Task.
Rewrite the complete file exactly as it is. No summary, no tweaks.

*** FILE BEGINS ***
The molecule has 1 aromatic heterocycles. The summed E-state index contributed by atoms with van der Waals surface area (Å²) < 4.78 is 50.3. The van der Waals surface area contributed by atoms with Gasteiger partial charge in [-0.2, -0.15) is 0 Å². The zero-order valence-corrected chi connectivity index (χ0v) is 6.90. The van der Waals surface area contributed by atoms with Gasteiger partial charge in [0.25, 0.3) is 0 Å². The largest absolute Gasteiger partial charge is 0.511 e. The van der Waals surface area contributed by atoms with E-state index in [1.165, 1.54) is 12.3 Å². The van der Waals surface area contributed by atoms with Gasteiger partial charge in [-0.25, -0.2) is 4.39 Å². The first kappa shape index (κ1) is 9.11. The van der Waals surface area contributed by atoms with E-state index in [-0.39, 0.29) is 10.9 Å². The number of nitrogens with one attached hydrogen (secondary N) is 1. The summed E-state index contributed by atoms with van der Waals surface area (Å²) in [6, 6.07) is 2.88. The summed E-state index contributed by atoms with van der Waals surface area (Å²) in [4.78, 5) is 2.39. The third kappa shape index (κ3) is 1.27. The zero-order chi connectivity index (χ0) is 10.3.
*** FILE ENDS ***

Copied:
The molecule has 1 aromatic heterocycles. The summed E-state index contributed by atoms with van der Waals surface area (Å²) < 4.78 is 50.3. The van der Waals surface area contributed by atoms with Gasteiger partial charge in [-0.2, -0.15) is 0 Å². The zero-order valence-corrected chi connectivity index (χ0v) is 6.90. The van der Waals surface area contributed by atoms with Gasteiger partial charge in [0.25, 0.3) is 0 Å². The largest absolute Gasteiger partial charge is 0.511 e. The van der Waals surface area contributed by atoms with E-state index in [1.165, 1.54) is 12.3 Å². The van der Waals surface area contributed by atoms with Gasteiger partial charge in [-0.25, -0.2) is 4.39 Å². The first kappa shape index (κ1) is 9.11. The van der Waals surface area contributed by atoms with E-state index in [-0.39, 0.29) is 10.9 Å². The number of nitrogens with one attached hydrogen (secondary N) is 1. The summed E-state index contributed by atoms with van der Waals surface area (Å²) in [6, 6.07) is 2.88. The summed E-state index contributed by atoms with van der Waals surface area (Å²) in [4.78, 5) is 2.39. The third kappa shape index (κ3) is 1.27. The zero-order chi connectivity index (χ0) is 10.3.